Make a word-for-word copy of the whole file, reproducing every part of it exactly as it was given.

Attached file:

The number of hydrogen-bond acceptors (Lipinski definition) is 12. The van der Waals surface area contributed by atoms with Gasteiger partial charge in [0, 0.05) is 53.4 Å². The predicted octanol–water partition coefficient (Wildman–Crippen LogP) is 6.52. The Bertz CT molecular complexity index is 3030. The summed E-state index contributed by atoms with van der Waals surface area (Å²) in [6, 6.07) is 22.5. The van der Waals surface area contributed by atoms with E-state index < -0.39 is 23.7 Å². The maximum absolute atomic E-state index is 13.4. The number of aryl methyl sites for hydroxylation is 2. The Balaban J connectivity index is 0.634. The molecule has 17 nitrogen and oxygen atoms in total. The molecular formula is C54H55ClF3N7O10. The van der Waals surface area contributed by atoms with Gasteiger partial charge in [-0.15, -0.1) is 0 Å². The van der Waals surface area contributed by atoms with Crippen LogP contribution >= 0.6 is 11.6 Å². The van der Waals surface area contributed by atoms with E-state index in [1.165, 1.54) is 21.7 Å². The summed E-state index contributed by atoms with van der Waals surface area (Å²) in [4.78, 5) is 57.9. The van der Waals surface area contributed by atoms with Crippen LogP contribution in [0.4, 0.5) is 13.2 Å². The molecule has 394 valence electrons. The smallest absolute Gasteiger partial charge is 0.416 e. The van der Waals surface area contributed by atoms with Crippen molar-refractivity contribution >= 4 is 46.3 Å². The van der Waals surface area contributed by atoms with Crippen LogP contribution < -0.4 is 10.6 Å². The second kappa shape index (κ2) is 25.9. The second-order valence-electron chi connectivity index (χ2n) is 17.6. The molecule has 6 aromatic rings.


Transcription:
The number of hydrogen-bond acceptors (Lipinski definition) is 12. The van der Waals surface area contributed by atoms with Gasteiger partial charge in [0, 0.05) is 53.4 Å². The predicted octanol–water partition coefficient (Wildman–Crippen LogP) is 6.52. The Bertz CT molecular complexity index is 3030. The summed E-state index contributed by atoms with van der Waals surface area (Å²) in [6, 6.07) is 22.5. The van der Waals surface area contributed by atoms with E-state index < -0.39 is 23.7 Å². The maximum absolute atomic E-state index is 13.4. The number of aryl methyl sites for hydroxylation is 2. The Balaban J connectivity index is 0.634. The molecule has 17 nitrogen and oxygen atoms in total. The molecular formula is C54H55ClF3N7O10. The van der Waals surface area contributed by atoms with Gasteiger partial charge in [-0.15, -0.1) is 0 Å². The van der Waals surface area contributed by atoms with Crippen LogP contribution >= 0.6 is 11.6 Å². The van der Waals surface area contributed by atoms with E-state index in [1.165, 1.54) is 21.7 Å². The summed E-state index contributed by atoms with van der Waals surface area (Å²) in [4.78, 5) is 57.9. The van der Waals surface area contributed by atoms with Crippen LogP contribution in [0.4, 0.5) is 13.2 Å². The molecule has 394 valence electrons. The smallest absolute Gasteiger partial charge is 0.416 e. The van der Waals surface area contributed by atoms with Crippen molar-refractivity contribution >= 4 is 46.3 Å². The van der Waals surface area contributed by atoms with Crippen LogP contribution < -0.4 is 10.6 Å². The second kappa shape index (κ2) is 25.9. The second-order valence-electron chi connectivity index (χ2n) is 17.6. The molecule has 6 aromatic rings.